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If you like chilled noodles, Pyeongchang’s the place. The host of the 2018 Winter Olympics has been frequently talked about as a sleepy resort town, but there is actually some history to it. Mainly, the culinary hero is buckwheat, known as memil 메밀. It was immortalized in the modern classic of Korean literature When Buckwheat Flowers Bloom by Lee Hyo-seok. The novel takes place in and around Pyeongchang, and it romanticizes the yellow moonlit buckwheat fields in the countryside. Be warned that it’s not the most accessible book to non-Korean readers, but it’s revered in the Eomoniland.

Buckwheat’s prominence in Pyeongchang almost seems like a tourist gimmick. But the food I’ve had there has consistently been good. Anytime I leave Seoul, I’ve noticed that the doenjang gets funkier and there’s less dependence (crutch) on the red sauce.

Yet here are the buckwheat dishes in full force.

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Memil Guksu

These buckwheat noodles are prepared much like naengmyeon. The difference between this and naengmyeon is the noodle texture. It’s much smoother. That can be a good or a bad thing, depending on how al dente you like your noodles.

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Memil JeonByeong

This was one of the more original dishes. Think of a buckwheat crepe wrapped around stir-fried seasoned cabbage. This wasn’t so bad, really. The crepes were silky, and the cabbage added a satisfying crunch.

MemilMuk Muchim

Buckwheat in jelly form, sliced and topped with a peppery cabbage salad. I’ve had mung bean and acorn jellies before, and I’m a big fan of acorn jelly salad. Where those two gave a definite gelatinous texture, this is more like a firm pudding. It’s creamy. There’s no distinct flavor, so that’s what the cabbage is for.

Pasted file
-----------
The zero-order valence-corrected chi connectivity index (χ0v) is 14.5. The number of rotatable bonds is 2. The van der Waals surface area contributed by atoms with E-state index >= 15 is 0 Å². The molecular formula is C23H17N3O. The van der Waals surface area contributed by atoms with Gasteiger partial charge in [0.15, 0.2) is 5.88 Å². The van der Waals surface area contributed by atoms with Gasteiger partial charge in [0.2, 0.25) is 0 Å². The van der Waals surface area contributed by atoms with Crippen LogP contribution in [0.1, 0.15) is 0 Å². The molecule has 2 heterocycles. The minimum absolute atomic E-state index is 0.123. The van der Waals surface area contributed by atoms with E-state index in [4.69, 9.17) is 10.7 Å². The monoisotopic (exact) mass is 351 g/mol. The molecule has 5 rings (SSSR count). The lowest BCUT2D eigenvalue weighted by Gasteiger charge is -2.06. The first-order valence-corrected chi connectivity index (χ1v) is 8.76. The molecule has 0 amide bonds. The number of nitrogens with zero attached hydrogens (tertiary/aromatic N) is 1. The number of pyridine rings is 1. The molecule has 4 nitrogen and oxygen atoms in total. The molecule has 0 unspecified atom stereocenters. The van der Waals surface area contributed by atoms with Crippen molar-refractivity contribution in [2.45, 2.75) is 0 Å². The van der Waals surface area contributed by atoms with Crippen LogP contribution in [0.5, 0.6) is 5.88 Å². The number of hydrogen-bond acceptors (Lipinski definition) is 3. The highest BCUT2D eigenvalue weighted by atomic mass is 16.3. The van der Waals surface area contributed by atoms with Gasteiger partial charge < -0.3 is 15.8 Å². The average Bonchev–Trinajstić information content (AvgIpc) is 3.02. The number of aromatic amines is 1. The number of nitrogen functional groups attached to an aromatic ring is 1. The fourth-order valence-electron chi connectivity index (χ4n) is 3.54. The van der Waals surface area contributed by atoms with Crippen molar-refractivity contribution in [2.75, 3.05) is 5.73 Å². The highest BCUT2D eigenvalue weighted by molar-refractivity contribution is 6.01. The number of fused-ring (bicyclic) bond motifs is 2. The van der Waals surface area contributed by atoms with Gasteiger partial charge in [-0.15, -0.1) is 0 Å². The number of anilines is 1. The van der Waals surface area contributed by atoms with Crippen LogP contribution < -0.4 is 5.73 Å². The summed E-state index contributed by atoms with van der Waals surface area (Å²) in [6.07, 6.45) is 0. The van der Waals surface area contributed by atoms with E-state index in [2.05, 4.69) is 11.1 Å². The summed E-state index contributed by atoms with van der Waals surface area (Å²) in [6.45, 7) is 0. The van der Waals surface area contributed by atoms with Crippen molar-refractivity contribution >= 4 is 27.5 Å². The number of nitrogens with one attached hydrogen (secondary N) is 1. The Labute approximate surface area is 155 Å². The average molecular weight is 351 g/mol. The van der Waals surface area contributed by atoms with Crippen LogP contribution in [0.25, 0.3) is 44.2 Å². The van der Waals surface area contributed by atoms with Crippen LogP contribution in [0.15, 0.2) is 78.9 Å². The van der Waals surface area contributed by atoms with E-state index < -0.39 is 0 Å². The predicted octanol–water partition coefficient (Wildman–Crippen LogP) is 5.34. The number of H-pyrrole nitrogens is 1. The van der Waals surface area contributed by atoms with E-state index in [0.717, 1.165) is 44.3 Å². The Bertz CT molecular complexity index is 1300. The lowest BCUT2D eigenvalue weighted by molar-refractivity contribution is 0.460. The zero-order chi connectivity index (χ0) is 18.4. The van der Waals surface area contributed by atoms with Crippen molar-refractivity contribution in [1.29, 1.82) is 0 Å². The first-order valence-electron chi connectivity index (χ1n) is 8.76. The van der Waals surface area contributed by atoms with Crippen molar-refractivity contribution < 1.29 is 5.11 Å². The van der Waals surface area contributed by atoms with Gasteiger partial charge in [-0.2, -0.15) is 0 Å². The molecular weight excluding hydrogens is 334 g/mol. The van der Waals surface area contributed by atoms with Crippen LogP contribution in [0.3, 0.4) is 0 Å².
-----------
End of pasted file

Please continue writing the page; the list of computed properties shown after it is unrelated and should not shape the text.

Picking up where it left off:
Memil BaechuJeon

This was good and rustic, and I enjoyed watching this getting made. Two whole cabbage leaves join some spring onion in a hot oiled pan. Then buckwheat batter is ladled over it. That’s the simple rustic food that wins me over every time.

 Memil Muk Sabal

This had promise, and I’m sad to say I was disappointed by it. It’s the buckwheat jelly in a chilled tangy vegetable-laden broth. It’s like mul naengmyeon with the jelly instead of noodles. The broth just didn’t have much flavor, so it was bland against bland.

Heo Saeng Won Memil Ggot Sul

It’s Heo Saeng Won brand Buckwheat Flower Makkolli. By far this was my favorite buckwheat product in the region, and it was everywhere. It’s a makkolli rice beer that’s a bit on the sweet side–I’d say, floral. Great aromas.

Of course, there are a lot more foods in the area. But if you find yourself in Pyeongchang, you have a better idea of what to look for.

Also check out this blog post about Pyeongchang cuisine.

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